• Claudio Zito

Efficient Human-like Dexterous Grasping under Uncertainty for Robotics

Imagine that you are reaching into the fridge to grasp an object you can only partially see. Rather than relying solely on vision, you must use touch in order to localise it and securely grasp it. However, humans would not poke the object to localise it first and then grasp it. We compensate for the uncertainty by approaching the object in a way such that if a contact occurs it will generate enough information about where the object is and the object will be grasped with a minimum adaptation of the initial trajectory.


Tactile observational model
The figures above show the observational model for tactile information. The poses p1 and p2 represent two hypothesised configurations of a mug to be grasped. The dotted lines show two possible trajectories for a finger to reach and touch the mug. Hypothesis p1 represents the expected mean pose for the mug. The left figure shows the expected contact signal for both hypotheses along the trajectory. At time tj the planner expects to observe a contact if the object is in pose p2 and no contact for pose p1. In the right figure, the planner expects similar observations in both cases at time tk. Thus the trajectory on the left is more likely to distinguish hypothesis p1 versus p2 than the trajectory on the right.
Humans would not poke the object to localise it first and then grasp it. We compensate for the uncertainty by approaching the object in a way such that if a contact occurs it will generate enough information about where the object is and the object will be grasped with a minimum adaptation of the initial trajectory.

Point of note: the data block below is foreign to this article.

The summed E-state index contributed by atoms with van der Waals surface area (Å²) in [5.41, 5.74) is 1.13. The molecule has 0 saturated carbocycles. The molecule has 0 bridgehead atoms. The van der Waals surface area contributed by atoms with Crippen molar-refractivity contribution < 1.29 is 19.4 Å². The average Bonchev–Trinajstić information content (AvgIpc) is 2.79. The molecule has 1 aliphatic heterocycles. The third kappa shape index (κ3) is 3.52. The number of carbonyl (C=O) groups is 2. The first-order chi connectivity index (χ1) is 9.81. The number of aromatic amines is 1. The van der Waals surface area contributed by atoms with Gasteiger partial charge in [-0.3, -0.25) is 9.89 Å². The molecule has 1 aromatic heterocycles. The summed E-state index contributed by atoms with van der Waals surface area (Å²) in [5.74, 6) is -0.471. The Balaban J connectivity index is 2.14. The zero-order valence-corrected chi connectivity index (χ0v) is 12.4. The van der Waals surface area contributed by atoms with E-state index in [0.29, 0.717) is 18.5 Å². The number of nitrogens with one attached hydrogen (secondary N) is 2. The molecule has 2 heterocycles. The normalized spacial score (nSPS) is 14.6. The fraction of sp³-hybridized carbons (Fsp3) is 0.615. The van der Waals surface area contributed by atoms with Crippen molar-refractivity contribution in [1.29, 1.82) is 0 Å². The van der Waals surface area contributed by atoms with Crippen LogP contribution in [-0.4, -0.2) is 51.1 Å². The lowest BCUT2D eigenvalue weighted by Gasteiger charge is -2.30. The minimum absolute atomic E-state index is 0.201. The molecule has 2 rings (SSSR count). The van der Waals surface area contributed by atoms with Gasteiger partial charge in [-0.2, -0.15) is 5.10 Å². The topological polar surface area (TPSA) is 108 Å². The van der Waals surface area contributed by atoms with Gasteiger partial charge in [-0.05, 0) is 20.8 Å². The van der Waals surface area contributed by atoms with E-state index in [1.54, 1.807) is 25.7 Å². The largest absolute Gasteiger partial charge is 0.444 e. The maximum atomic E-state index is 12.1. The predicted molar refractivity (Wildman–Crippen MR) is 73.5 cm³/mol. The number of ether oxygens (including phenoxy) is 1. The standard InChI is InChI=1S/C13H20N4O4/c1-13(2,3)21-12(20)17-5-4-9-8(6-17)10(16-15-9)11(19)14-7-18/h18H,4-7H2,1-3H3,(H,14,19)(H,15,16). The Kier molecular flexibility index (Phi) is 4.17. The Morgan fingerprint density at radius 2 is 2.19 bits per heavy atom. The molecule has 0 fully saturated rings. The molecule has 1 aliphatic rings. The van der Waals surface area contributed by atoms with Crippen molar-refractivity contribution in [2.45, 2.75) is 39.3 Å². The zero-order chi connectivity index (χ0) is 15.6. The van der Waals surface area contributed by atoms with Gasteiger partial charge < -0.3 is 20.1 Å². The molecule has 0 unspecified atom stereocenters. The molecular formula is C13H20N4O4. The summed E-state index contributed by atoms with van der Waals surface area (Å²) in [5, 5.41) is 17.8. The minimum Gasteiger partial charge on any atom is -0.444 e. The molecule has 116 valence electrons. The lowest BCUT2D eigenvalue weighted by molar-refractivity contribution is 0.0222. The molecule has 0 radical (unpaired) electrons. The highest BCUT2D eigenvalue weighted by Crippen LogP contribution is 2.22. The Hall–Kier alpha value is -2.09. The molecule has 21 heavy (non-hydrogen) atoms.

Previous work attempted to couple the uncertainty reduction and grasp execution in the framework of partially observable Markov decision processes (POMDPs). Although methods are advancing for continuous state (Porta et al. 2006; Bai et al. 2010; Brooks et al. 2006) and continuous action spaces (Porta et al. 2006; Murphy 2000), no POMDP planners yet scale to the high dimensional belief state and action spaces required for robot grasping. This is especially true for manipulators with great dexterity as they have a high number of degrees of freedom. Instead, actual robot implementations of the POMDP approach to active tactile grasping separate exploratory and grasping actions and plan how to sequence them (Hsiao et al. 2011b), typically by relying on a user-defined threshold to know when the belief is accurate enough to switch from gathering information to execution of a pre-computed grasp action. This approach fails to exploit the fact that, in tactile grasping, hand movements can both move towards the grasp configuration, and reduce uncertainty. They are most naturally performed concurrently, rather than sequentially. Furthermore, these approaches typically rely on constraining the belief space to Gaussian distributions. Extensions to non-parametric representations of belief (Nikandrova et al. 2013), typically result in intractable planning problems due to the high dimensionality of non-Gaussian parametrisation.